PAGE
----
Whether you call them TVXQ, DBSK or Tohoshinki, these guys have one of the most prolific, enormous discographies of any k-pop artist. I could have easily split this into two lists — one for the five-member group and one for their current two-member configuration. But, I gave myself a challenge. And at nearly 100 music videos/singles, that’s an understatement! Some great tracks had to fall by the wayside (I’m looking especially at you Wrong Number, Humanoids, Why Did I Have to End Up Falling Completely in Love with You and Scream), but in the end it all shook out easier than I would have expected. The group is just as well known for their grand ballads as their dance tracks, but you’ll notice that my list is almost entirely uptempo.
- Updated 7/25/17
Fighting Spirit Of The East (2006) – Of all the group’s ballads, Fighting Spirit goes the biggest with its steady build to a full-on choir. Cheesy as it may be, it’s bound to rouse anyone’s spirits.
Athena (2010) – Perhaps the most obscure single on my list, Athena sees the guys tackling a bombastic piece of rock-opera grandeur. It’s TVXQ at their most rock-influenced, backed by a symphonic instrumental that absolutely soars.
10. Android (2012)
A harbinger of the sound TVXQ would continue to display over the next few years, Android bursts out of the gate with a heavy electronic beat and a chorus that feels like pop perfection.
9. Spellbound (2014)
Highlighted by its movie-musical inspired music video, Spellbound‘s retro funk arrangement impresses with its smooth instrumental and timeless chorus.
8. Keep Your Head Down (2011)
A stomping thunderclap of a reinvention for the TVXQ sound, marking the group’s transformation into a duo with hair-raising vocal riffs and a sinister rap.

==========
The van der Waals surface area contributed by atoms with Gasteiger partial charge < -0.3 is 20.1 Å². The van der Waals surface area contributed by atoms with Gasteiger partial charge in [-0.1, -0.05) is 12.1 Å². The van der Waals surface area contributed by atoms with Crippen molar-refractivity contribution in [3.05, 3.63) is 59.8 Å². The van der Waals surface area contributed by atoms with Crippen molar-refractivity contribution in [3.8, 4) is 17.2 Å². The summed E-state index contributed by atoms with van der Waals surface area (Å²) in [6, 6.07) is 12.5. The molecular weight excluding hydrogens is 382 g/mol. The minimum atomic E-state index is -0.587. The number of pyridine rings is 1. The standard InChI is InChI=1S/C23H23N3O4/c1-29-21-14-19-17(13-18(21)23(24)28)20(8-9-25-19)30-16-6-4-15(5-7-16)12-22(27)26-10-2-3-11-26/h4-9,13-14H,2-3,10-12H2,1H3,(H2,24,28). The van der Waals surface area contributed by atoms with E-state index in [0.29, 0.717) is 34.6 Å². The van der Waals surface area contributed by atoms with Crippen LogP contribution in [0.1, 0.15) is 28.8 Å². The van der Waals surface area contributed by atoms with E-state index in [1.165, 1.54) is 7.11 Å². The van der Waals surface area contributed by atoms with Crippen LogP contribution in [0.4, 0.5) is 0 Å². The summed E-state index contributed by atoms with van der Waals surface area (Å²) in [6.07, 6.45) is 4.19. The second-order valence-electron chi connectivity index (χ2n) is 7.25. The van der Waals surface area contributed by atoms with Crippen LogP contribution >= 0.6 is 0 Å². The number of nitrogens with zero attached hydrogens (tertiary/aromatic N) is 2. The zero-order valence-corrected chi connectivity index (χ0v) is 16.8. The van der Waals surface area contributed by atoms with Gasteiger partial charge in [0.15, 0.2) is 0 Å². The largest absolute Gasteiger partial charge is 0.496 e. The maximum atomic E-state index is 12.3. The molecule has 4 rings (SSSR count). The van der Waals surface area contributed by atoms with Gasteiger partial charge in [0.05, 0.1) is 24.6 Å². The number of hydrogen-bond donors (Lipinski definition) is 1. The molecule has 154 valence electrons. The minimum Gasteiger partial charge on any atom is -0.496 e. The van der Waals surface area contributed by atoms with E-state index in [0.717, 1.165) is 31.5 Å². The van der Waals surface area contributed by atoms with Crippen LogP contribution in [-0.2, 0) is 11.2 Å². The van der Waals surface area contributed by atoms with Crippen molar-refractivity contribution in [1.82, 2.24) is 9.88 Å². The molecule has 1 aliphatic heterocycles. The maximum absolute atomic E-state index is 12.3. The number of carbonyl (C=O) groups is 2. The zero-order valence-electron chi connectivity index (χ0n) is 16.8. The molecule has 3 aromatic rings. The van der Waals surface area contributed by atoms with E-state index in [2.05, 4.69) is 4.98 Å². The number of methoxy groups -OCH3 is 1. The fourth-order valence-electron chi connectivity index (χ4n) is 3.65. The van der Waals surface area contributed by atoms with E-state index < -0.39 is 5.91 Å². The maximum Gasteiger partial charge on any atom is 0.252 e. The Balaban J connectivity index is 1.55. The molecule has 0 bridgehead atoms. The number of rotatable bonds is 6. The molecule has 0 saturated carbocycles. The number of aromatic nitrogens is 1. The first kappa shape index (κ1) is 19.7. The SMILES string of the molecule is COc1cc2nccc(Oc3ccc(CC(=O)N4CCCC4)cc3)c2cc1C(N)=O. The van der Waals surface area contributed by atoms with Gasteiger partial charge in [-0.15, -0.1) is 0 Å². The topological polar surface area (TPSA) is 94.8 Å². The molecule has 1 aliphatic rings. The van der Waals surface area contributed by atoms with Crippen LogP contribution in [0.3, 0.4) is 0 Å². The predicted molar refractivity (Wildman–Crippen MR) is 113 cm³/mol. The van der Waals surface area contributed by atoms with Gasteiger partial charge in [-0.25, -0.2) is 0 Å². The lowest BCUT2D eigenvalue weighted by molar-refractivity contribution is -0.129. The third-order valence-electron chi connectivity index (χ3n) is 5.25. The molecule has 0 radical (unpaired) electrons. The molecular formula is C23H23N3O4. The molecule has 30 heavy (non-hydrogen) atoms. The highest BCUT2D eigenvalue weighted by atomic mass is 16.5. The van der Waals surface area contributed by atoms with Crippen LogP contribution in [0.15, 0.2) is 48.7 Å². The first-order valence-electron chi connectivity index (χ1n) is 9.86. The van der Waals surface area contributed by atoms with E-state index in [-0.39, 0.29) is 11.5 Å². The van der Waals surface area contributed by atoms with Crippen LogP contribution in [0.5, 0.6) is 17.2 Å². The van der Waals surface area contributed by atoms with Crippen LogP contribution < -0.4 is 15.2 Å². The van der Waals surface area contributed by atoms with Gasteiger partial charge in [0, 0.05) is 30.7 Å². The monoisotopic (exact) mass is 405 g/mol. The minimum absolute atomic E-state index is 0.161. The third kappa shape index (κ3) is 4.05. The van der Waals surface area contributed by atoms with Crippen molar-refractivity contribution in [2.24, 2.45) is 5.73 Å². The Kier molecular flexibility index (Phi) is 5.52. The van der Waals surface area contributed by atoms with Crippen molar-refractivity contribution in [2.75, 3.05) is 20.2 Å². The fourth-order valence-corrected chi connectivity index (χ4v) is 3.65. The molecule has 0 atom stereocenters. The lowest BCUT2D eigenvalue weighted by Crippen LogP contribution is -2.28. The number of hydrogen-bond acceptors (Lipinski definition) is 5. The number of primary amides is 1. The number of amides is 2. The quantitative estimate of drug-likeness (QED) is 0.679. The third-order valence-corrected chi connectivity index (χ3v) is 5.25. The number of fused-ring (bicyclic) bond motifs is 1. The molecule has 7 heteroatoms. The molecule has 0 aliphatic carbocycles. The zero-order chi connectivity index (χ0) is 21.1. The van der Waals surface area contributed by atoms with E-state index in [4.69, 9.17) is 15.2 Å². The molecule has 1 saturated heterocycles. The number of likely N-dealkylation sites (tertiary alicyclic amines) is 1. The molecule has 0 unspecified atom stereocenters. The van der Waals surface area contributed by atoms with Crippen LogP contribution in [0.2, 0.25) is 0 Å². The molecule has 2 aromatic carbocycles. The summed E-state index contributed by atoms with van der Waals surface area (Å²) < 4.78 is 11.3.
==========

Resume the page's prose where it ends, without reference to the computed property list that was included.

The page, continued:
7. Purple Line (2008)
A slinky, beat-driven dance track with a percussive chorus that hits hard. Its winding melody fuels each second with a healthy dose of staccato hooks.
6. B.U.T (BE-AU-TY) (2011)
Transferring their clipped, Yoo Young-Jin produced style to Japan, B.U.T is short on melody but heavy on personality. Its rapid-fire, labyrinthine delivery gives it an otherworldly appeal.
5. Balloons (2006)
DBSK were rarely a “cutesy’ group, but this ultra-melodic slice of aegyo proved they could master any genre. Great songs endure for years, and Balloons‘ mega-watt chorus has become a modern classic.
4. Mirotic (2008)
Likely the group’s most iconic release, casting a wide influence for years to come. Its jerky, unbalanced verses give way to a grand chorus that swirls with mystical synths.
3. ‘O’ – Jung.Ban.Hap (2006)
The template for much of what junior group EXO released in their first couple years. O‘s propulsive, guitar-fueled beat is only surpassed the the track’s immense, layered chorus that crashes in with jagged intensity.
2. Catch Me (2012)
The high-water mark for TVXQ as a duo, and perhaps the best use of dubstep elements in any k-pop song. Catch Me‘s electro-dance beat mixes sweeping production elements into a near symphonic euphoria. Even at four years old, it remains one of the biggest-sounding dance tracks the guys have ever given us.
1. Rising Sun (2005)
What to say about one of the most influential k-pop tracks of the last fifteen years? Sure, this Yoo Young Jin produced, beat-heavy mix of rock guitars and operatic grandeur existed before, but it never sounded as ambitious as it does in Rising Sun. It’s the original “frankenstein song,” cobbling together a dramatic brew of disparate elements into something so gigantic and perfectly constructed that it informed a decade of k-pop to follow in its wake. There’s more raw energy spun off from the track’s ever-evolving structure than any other song they’ve recorded, and it remains a potent burst of excitement eleven years after its release.